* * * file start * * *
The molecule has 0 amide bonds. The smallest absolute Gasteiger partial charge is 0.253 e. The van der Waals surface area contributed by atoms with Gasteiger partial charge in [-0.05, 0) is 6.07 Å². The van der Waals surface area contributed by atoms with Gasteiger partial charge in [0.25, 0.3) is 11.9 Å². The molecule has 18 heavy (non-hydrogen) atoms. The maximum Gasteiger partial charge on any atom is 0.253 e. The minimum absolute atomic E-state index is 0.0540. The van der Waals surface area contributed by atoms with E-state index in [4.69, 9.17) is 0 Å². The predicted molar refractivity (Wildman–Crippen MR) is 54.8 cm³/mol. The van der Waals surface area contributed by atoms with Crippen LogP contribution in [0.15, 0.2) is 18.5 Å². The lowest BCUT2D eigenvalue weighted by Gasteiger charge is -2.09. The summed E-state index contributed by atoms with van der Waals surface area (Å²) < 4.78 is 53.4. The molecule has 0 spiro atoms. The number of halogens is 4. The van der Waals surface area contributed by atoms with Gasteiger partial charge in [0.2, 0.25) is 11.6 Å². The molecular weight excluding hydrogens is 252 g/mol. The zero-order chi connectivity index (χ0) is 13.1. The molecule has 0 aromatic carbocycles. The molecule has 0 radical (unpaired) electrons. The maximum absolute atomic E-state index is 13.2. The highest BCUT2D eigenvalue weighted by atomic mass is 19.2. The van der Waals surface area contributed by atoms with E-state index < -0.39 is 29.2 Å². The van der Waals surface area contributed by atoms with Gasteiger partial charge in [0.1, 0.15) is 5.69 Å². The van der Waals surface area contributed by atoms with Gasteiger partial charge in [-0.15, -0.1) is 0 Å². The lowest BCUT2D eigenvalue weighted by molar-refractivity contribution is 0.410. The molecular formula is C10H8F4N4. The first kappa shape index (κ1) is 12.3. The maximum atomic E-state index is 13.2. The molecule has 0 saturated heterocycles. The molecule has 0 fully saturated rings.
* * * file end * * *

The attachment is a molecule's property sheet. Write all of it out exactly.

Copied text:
The molecule has 0 amide bonds. The smallest absolute Gasteiger partial charge is 0.253 e. The van der Waals surface area contributed by atoms with Gasteiger partial charge in [-0.05, 0) is 6.07 Å². The van der Waals surface area contributed by atoms with Gasteiger partial charge in [0.25, 0.3) is 11.9 Å². The molecule has 18 heavy (non-hydrogen) atoms. The maximum Gasteiger partial charge on any atom is 0.253 e. The minimum absolute atomic E-state index is 0.0540. The van der Waals surface area contributed by atoms with E-state index in [4.69, 9.17) is 0 Å². The predicted molar refractivity (Wildman–Crippen MR) is 54.8 cm³/mol. The van der Waals surface area contributed by atoms with Crippen LogP contribution in [0.15, 0.2) is 18.5 Å². The lowest BCUT2D eigenvalue weighted by Gasteiger charge is -2.09. The summed E-state index contributed by atoms with van der Waals surface area (Å²) < 4.78 is 53.4. The molecule has 0 spiro atoms. The number of halogens is 4. The van der Waals surface area contributed by atoms with Gasteiger partial charge in [0.2, 0.25) is 11.6 Å². The molecular weight excluding hydrogens is 252 g/mol. The zero-order chi connectivity index (χ0) is 13.1. The molecule has 0 aromatic carbocycles. The molecule has 0 radical (unpaired) electrons. The maximum absolute atomic E-state index is 13.2. The highest BCUT2D eigenvalue weighted by atomic mass is 19.2. The van der Waals surface area contributed by atoms with E-state index < -0.39 is 29.2 Å². The van der Waals surface area contributed by atoms with Gasteiger partial charge in [0.1, 0.15) is 5.69 Å². The van der Waals surface area contributed by atoms with Gasteiger partial charge in [-0.15, -0.1) is 0 Å². The lowest BCUT2D eigenvalue weighted by molar-refractivity contribution is 0.410. The molecular formula is C10H8F4N4. The first kappa shape index (κ1) is 12.3. The maximum atomic E-state index is 13.2. The molecule has 0 saturated heterocycles. The molecule has 0 fully saturated rings.